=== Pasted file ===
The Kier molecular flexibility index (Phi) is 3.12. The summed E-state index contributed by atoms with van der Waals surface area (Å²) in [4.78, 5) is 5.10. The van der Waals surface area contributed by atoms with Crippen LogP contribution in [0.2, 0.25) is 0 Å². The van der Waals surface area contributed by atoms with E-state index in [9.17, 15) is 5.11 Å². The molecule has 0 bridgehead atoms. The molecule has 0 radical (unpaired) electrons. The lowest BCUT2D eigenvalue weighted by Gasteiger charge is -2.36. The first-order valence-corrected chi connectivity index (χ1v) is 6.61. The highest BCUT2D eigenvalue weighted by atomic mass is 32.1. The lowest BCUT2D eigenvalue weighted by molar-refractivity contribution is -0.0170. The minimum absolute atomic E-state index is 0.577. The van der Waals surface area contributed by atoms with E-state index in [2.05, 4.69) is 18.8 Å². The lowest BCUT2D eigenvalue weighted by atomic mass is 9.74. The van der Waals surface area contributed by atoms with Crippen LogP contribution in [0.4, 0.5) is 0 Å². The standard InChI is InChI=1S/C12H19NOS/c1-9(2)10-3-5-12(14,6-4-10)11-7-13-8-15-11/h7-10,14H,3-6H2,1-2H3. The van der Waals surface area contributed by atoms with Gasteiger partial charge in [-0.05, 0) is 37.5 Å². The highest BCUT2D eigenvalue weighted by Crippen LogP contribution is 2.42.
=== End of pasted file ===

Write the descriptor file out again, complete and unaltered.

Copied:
The Kier molecular flexibility index (Phi) is 3.12. The summed E-state index contributed by atoms with van der Waals surface area (Å²) in [4.78, 5) is 5.10. The van der Waals surface area contributed by atoms with Crippen LogP contribution in [0.2, 0.25) is 0 Å². The van der Waals surface area contributed by atoms with E-state index in [9.17, 15) is 5.11 Å². The molecule has 0 bridgehead atoms. The molecule has 0 radical (unpaired) electrons. The lowest BCUT2D eigenvalue weighted by Gasteiger charge is -2.36. The first-order valence-corrected chi connectivity index (χ1v) is 6.61. The highest BCUT2D eigenvalue weighted by atomic mass is 32.1. The lowest BCUT2D eigenvalue weighted by molar-refractivity contribution is -0.0170. The minimum absolute atomic E-state index is 0.577. The van der Waals surface area contributed by atoms with E-state index in [2.05, 4.69) is 18.8 Å². The lowest BCUT2D eigenvalue weighted by atomic mass is 9.74. The van der Waals surface area contributed by atoms with Crippen LogP contribution in [0.4, 0.5) is 0 Å². The standard InChI is InChI=1S/C12H19NOS/c1-9(2)10-3-5-12(14,6-4-10)11-7-13-8-15-11/h7-10,14H,3-6H2,1-2H3. The van der Waals surface area contributed by atoms with Gasteiger partial charge in [-0.05, 0) is 37.5 Å². The highest BCUT2D eigenvalue weighted by Crippen LogP contribution is 2.42.